In a world where businesses are increasingly turning towards data solutions and hyper-automation, where everyone has high hopes for Metaverse and Extended Reality – knowing how to code has become one of the most in-demand skills of all time.
But despite the high demand, IT organizations report a severe lack of qualified candidates with the proper skill set, especially in areas like data analytics, informatics, and cyber security. And for a beginner, learning the right languages makes all the difference.
What are the suitable programming languages to learn?
The programming languages you know make up your tech stack, and you can attract the right employers with the right tech stack. The most apparent course of action is to find out the languages currently in demand or which ones are easy to pick up for beginners.
However, as many as seven hundred programming languages are currently in existence, and navigating the world of programming to find out which one’s best for you can be overwhelming for a beginner. Furthermore, determining which coding language to learn first is an important decision. After all, coding is the foundation of your career as a dev, and setting off on the right foot can make your path to success much easier.
So, start by focusing on the direction you want your career to take, whether it’s web development, app development, data handling, or something else. Doing so will help narrow your career path and equip you with the knowledge to make the right decisions.
That being said, here we bring you a well-rounded list of programming languages that every beginner should have in their arsenal. Keep scrolling if you wish to learn more.
Four useful coding languages to learn
Python is also known as the language of beginners because, regardless of your skill level and understanding, it’s relatively easy to master. The simplicity and readability of its syntax make it ideal for beginners. Also, its versatility is trendy among the more experienced crowd. Python can do everything you’d expect it to, from data processing and back-end development to machine learning and analytics.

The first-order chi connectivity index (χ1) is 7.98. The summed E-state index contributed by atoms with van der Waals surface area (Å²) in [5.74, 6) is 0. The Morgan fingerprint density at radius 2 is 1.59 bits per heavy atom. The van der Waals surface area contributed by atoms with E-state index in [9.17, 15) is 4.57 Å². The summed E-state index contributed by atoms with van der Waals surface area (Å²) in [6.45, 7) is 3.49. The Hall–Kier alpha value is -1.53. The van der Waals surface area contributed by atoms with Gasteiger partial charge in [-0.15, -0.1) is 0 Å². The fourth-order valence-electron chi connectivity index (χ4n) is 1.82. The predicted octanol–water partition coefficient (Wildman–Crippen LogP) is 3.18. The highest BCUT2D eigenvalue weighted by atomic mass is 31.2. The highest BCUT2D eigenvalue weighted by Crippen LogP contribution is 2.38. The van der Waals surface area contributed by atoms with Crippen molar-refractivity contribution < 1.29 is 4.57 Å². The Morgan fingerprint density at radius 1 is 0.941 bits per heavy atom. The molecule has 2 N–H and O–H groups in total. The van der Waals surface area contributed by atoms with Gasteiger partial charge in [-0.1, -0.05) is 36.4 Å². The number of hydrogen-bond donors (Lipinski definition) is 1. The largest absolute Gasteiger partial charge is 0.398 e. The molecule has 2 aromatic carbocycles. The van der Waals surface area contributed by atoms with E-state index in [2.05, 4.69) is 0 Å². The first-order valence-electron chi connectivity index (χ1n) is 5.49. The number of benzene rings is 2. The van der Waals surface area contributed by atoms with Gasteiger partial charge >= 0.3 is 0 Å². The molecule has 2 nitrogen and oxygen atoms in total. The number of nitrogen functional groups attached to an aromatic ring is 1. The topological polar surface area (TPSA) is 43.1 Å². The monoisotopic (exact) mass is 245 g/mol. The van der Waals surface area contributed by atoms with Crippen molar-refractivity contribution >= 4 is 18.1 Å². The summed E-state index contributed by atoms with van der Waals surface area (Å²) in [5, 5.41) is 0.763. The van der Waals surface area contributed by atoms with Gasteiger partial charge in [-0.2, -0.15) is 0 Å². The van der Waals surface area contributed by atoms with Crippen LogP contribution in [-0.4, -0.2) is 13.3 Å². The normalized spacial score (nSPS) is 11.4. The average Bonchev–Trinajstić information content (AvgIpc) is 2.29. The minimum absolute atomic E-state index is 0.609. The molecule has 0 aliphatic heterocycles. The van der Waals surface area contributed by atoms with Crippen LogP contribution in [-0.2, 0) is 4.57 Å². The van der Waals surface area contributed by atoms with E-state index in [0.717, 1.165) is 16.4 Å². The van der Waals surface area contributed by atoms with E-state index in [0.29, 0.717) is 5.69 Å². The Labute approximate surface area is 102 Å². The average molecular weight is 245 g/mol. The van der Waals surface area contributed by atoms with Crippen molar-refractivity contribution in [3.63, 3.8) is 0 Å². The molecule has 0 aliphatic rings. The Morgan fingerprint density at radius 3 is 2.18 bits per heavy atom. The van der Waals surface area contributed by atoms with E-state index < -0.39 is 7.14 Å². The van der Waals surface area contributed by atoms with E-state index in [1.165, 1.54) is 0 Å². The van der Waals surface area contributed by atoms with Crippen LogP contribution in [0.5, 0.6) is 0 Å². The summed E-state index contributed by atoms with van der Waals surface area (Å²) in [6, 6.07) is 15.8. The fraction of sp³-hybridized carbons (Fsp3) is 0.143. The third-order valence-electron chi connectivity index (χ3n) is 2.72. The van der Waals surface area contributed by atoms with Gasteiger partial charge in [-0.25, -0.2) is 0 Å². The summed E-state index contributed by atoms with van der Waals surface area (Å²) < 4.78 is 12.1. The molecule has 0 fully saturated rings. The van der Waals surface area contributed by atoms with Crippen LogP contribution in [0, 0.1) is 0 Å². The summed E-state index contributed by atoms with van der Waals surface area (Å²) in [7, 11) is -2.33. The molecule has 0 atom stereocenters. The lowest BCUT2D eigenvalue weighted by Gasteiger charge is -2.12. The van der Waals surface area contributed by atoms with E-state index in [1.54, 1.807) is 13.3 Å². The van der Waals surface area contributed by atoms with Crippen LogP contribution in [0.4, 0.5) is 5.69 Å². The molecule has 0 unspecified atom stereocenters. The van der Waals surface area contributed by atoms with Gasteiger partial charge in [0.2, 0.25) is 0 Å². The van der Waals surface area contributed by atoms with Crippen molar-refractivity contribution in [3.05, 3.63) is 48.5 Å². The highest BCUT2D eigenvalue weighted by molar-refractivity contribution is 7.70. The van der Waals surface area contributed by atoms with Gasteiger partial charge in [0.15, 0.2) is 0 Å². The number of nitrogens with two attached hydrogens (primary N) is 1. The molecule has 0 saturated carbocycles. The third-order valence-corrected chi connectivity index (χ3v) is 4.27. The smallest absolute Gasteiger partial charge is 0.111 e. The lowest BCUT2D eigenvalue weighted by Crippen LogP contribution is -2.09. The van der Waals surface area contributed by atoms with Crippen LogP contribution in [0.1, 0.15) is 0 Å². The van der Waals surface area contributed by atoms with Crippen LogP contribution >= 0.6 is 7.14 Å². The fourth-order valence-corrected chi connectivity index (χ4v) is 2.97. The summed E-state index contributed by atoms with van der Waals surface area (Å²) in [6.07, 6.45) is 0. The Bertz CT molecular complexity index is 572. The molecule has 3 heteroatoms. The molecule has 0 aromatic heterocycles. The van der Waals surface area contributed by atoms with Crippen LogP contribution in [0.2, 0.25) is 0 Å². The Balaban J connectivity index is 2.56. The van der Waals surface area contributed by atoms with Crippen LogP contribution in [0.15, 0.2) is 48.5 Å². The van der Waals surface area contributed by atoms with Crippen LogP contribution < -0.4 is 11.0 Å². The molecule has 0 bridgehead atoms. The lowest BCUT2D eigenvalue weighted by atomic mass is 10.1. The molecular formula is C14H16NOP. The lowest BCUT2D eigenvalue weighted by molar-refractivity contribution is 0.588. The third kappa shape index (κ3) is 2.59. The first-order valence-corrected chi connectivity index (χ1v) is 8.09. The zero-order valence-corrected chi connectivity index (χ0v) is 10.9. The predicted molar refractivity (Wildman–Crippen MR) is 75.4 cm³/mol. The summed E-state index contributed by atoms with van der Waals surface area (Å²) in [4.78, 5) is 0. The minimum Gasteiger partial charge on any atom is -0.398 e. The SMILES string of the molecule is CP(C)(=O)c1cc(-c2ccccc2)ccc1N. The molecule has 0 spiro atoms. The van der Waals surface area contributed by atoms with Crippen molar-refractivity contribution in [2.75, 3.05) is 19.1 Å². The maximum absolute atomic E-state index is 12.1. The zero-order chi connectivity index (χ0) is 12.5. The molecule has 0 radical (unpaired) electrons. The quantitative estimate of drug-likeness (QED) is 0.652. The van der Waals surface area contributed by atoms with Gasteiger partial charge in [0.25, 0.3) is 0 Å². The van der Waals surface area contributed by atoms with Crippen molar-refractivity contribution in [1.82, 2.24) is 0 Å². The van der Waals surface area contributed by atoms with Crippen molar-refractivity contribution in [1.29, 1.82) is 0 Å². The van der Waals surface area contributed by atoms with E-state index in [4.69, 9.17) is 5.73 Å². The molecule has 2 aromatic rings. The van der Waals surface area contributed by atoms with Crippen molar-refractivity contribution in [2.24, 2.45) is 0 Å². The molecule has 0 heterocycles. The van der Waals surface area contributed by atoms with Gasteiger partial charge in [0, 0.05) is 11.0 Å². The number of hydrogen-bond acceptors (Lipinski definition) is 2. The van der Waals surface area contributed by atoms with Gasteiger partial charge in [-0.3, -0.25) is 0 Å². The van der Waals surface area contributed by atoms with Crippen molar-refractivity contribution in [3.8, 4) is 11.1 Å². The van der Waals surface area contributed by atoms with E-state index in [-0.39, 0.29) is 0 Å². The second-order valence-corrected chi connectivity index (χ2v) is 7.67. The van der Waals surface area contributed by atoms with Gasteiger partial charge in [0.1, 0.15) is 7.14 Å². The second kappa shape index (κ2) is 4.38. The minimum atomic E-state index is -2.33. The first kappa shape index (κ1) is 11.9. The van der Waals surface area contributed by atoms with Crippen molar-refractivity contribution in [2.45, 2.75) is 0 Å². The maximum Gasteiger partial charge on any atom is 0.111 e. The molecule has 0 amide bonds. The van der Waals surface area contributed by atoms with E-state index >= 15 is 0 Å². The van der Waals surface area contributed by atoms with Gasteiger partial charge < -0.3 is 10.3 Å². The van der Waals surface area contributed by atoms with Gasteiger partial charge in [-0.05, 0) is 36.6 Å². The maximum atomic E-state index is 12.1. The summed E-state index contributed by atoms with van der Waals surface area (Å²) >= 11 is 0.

Furthermore, it comes with a rich collection of package libraries, which means you can speed things up by simply calling the functions you need instead of starting from scratch. Python is also popular among science folks who find extensive Python libraries useful. After all, there’s no better option than Python when analyzing data and creating visual informatics based on hardcore statistics. So it’s a good choice for beginners since it’s easy to pick up and use across many platforms.
Structured Query Language or SQL (pronounced sequel) is a must-have in your tech stack if you’re interested in all things data. SQL is the language for querying databases and retrieving relevant data. It’s a specialized language for working with relational databases, allowing developers to do tasks such as querying, updating, and analyzing the data. With SQL, you can retrieve your desired data sets from large relational databases and analyze the data to provide better results.
It has limited use cases compared to other languages on the list, but it’s a complete powerhouse with data handling. With the increased significance of data in modern businesses and the IT sector, there’s no better language than SQL for statistical computing and interpreting data.
Learning SQL is essential for a career in data analytics, but it also has practical applications in the marketing industry. Unlike more complex programming languages, SQL has fewer rules to be learned; thus, mastering it isn’t the challenge. Instead, the challenge it presents is figuring out how to use it optimally according to your data needs.
4. HTML and CSS
HTML/CSS are crucial for creating websites as they make up a webpage’s layout, elements, and structure. HTML can be described as the skeleton structure that directs the placement and design of web elements. And CSS adds color and style to that structure to make it visually appealing. Together they make up a website with all the web elements you expect a website to have.
Website development is simply impossible without knowing either of these languages. And their intuitive syntax makes them easy to understand and implement, making them a good choice for beginners. In some respects, they aren’t the most exciting languages, but they provide a solid foundation to expand your understanding of code and how it works.
Tech is one of the most rapidly expanding industries today, with programming being one of the highest-paid career paths in the industry. Knowing how to code can be your golden ticket to success if you’re interested in a tech career. However, programming is a broad field with many career paths, so building a competitive programming skillset according to your desired job is essential.
The above-discussed programming languages are the staples that every programmer should know. Build a strong foundation in a programming career with an easy-to-learn language to start a smooth journey toward your desired career path. We hope this article helped you choose the perfect language to try your hands on coding and build a deeper understanding of programming.